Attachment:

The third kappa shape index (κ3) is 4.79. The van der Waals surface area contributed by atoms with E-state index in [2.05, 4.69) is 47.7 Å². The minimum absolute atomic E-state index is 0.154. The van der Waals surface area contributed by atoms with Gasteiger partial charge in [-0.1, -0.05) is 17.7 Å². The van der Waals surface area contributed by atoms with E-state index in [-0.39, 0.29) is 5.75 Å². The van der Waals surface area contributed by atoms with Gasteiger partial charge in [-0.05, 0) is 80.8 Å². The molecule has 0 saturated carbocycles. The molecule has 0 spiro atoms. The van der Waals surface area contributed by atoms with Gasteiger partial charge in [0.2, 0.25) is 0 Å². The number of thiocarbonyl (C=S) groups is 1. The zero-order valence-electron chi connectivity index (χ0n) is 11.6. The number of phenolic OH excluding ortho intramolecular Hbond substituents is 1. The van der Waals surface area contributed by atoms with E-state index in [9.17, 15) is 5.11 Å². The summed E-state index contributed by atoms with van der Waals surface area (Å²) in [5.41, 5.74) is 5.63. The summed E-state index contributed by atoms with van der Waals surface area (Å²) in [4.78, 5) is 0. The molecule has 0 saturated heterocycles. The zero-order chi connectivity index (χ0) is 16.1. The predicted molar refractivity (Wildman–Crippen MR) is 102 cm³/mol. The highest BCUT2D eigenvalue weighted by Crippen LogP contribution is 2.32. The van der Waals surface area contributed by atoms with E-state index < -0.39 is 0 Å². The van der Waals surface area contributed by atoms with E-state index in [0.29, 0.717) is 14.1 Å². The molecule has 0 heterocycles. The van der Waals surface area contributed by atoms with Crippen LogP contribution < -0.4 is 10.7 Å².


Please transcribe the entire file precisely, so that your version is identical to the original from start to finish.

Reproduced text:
The third kappa shape index (κ3) is 4.79. The van der Waals surface area contributed by atoms with E-state index in [2.05, 4.69) is 47.7 Å². The minimum absolute atomic E-state index is 0.154. The van der Waals surface area contributed by atoms with Gasteiger partial charge in [-0.1, -0.05) is 17.7 Å². The van der Waals surface area contributed by atoms with E-state index in [-0.39, 0.29) is 5.75 Å². The van der Waals surface area contributed by atoms with Gasteiger partial charge in [-0.05, 0) is 80.8 Å². The molecule has 0 saturated carbocycles. The molecule has 0 spiro atoms. The van der Waals surface area contributed by atoms with Gasteiger partial charge in [0.2, 0.25) is 0 Å². The number of thiocarbonyl (C=S) groups is 1. The zero-order valence-electron chi connectivity index (χ0n) is 11.6. The number of phenolic OH excluding ortho intramolecular Hbond substituents is 1. The van der Waals surface area contributed by atoms with E-state index in [9.17, 15) is 5.11 Å². The summed E-state index contributed by atoms with van der Waals surface area (Å²) in [5.41, 5.74) is 5.63. The summed E-state index contributed by atoms with van der Waals surface area (Å²) in [4.78, 5) is 0. The molecule has 0 saturated heterocycles. The zero-order chi connectivity index (χ0) is 16.1. The predicted molar refractivity (Wildman–Crippen MR) is 102 cm³/mol. The highest BCUT2D eigenvalue weighted by Crippen LogP contribution is 2.32. The van der Waals surface area contributed by atoms with E-state index < -0.39 is 0 Å². The van der Waals surface area contributed by atoms with E-state index in [0.29, 0.717) is 14.1 Å². The molecule has 0 heterocycles. The van der Waals surface area contributed by atoms with Crippen LogP contribution < -0.4 is 10.7 Å².